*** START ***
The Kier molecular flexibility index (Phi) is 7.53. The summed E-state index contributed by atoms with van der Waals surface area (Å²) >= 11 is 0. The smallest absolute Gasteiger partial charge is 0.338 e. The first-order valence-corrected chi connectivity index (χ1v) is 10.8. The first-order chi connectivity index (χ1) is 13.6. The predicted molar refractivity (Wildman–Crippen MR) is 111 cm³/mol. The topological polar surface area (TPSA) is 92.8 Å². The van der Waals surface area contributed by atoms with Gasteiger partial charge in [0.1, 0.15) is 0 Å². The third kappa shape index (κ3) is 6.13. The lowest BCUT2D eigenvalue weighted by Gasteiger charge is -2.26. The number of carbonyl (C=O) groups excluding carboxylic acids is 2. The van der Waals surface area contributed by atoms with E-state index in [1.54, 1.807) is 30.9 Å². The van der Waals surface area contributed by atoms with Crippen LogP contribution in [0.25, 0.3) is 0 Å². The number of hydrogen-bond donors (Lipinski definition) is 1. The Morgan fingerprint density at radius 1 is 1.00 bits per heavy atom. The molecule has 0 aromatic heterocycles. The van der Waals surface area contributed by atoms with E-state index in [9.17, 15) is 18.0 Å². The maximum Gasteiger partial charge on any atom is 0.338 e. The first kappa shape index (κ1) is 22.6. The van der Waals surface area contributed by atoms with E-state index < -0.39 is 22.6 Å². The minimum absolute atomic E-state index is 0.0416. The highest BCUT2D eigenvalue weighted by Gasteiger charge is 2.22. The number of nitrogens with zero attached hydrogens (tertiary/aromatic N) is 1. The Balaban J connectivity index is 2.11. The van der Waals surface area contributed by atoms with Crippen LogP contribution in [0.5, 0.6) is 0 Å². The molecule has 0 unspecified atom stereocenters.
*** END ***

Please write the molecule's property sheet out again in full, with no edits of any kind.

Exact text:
The Kier molecular flexibility index (Phi) is 7.53. The summed E-state index contributed by atoms with van der Waals surface area (Å²) >= 11 is 0. The smallest absolute Gasteiger partial charge is 0.338 e. The first-order valence-corrected chi connectivity index (χ1v) is 10.8. The first-order chi connectivity index (χ1) is 13.6. The predicted molar refractivity (Wildman–Crippen MR) is 111 cm³/mol. The topological polar surface area (TPSA) is 92.8 Å². The van der Waals surface area contributed by atoms with Gasteiger partial charge in [0.1, 0.15) is 0 Å². The third kappa shape index (κ3) is 6.13. The lowest BCUT2D eigenvalue weighted by Gasteiger charge is -2.26. The number of carbonyl (C=O) groups excluding carboxylic acids is 2. The van der Waals surface area contributed by atoms with E-state index in [1.54, 1.807) is 30.9 Å². The van der Waals surface area contributed by atoms with Crippen LogP contribution in [0.25, 0.3) is 0 Å². The number of hydrogen-bond donors (Lipinski definition) is 1. The Morgan fingerprint density at radius 1 is 1.00 bits per heavy atom. The molecule has 0 aromatic heterocycles. The van der Waals surface area contributed by atoms with E-state index in [9.17, 15) is 18.0 Å². The maximum Gasteiger partial charge on any atom is 0.338 e. The first kappa shape index (κ1) is 22.6. The van der Waals surface area contributed by atoms with E-state index < -0.39 is 22.6 Å². The minimum absolute atomic E-state index is 0.0416. The highest BCUT2D eigenvalue weighted by Gasteiger charge is 2.22. The number of nitrogens with zero attached hydrogens (tertiary/aromatic N) is 1. The Balaban J connectivity index is 2.11. The van der Waals surface area contributed by atoms with Crippen LogP contribution in [0.5, 0.6) is 0 Å². The molecule has 0 unspecified atom stereocenters.